What about all that memory? That sweet, sweet storage? Of course, the weekend I rent the pickup is exactly the weekend when I don’t have anything big to haul. It’s still too cold to get soil and plants for the garden, and no one I know is moving. That’s a shame because the flexbed is really the star of this vehicle. It’s a pickup truck bed designed specifically for you to chop. With slots for a pair of two-by-fours, Ford wants you to build your own storage and shelving in the back. (The Maverick also has a huge aftermarket of Ford-compatible accessories, including a raised tent for campouts that I was dying to test.)
The Maverick has been on the market for a couple of months, and already you will notice several forums with owners showing off their customizations, along with how many odd items they’re able to stuff sausage in the back. Results range from 10 foot laminate countertop to music equipment to whatever all that stuff is.
As for my own testing, I tuck my kids in the back seat and lug them around on a few cursory errands. I’m surprised my 4-year-old daughter’s feet touched the back of the driver’s seat and wonder why Ford wouldn’t make this vehicle 6 inches longer (or the bed 6 inches shorter?) just to make the back seat feel less like my children fly economy.
After my first stop, I toss a 30-pound bag of dog food into the flexbed. It takes up little comedic space. What would take up most of my RAV4’s storage space looks downright silly all by itself in the back of the truck.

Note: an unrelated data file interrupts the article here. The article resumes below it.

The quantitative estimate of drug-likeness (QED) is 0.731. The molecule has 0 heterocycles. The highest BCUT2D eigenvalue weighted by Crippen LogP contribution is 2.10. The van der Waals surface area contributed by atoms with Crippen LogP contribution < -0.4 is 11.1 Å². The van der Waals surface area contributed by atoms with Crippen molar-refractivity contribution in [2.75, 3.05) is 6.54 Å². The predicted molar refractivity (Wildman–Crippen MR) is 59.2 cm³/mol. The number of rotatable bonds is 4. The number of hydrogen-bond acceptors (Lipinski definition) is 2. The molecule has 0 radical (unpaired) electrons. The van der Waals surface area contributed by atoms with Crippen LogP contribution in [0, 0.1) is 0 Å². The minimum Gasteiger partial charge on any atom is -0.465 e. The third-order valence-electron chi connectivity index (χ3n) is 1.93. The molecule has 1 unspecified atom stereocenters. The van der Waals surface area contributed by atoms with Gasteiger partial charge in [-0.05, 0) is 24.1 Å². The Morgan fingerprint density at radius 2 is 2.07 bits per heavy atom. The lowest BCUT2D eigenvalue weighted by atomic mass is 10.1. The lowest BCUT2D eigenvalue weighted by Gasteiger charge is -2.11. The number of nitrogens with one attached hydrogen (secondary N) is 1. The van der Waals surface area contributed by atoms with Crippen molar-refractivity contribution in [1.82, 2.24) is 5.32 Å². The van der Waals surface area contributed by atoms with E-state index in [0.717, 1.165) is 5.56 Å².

Then I go shopping. As we go to the store my wife asks if we need to take the dog food to the booth where it can be locked up and safe. I have no idea. Do people steal dog food? And if they steal dog food, don’t their pets really need it? Nevertheless, I drag the food to the back seat and lock the car. Yes, that means after I’m done shopping, I have to slide the dog food back into the flexbed to make room for the kids, and top that off with a dozen or more bags (plastic, ok? I forgot to bring my reusable bags). . Still, I hardly make a dent in capacity.
It’s at that moment that I realize I have to worry about food being thrown out of the truck onto the drivers behind me. But since being initiated into the Society of Pickup Drivers (remember, I got that salute!), I’ve been rolling the dice and just keeping the Maverick under 40 on my short drive home. Nothing seems to have shifted during the drive , but I also realize that this is exactly why so many people get covers for their truck beds.
As a final test after unloading my groceries, I throw a bike on my back (a Cannondale synapse I’ll be writing about soon!). Just loaded, the bike will not fit. Ford made a free two-by-four bike mount schematic for exactly this task, but this requires the front wheel to be removed. On a diagonal, however, the bike fits with half a foot of space. I’m considering how to design a diagonal stand to secure the bike in place. In any case, with enough imagination, it’s entirely possible.
And honestly, that’s what still excites me about the Maverick. Ford has created a vehicle especially for you that you can redesign, customize and make your own. It’s a fantastic knock-around truck and the best value (second?) car for a mid-size family. I can’t wait to see a sun-bleached Maverick on the streets in 20 years.
But I can’t help but think how much nicer this vehicle would be as a fully-fledged electric truck. Because when trucks are no longer beholden to gasoline engines, companies like Ford can really think not only about what trucks can be today, but what vehicles the future may become.
https://www.fastcompany.com/90735590/sick-of-crossovers-fords-maverick-is-the-pickup-truck-you-never-knew-you-wanted?partner=feedburner&utm_source=feedburner&utm_medium=feed&utm_campaign=feedburner+fastcompany&utm_content=feedburner Ford’s Maverick is the pickup you never knew you wanted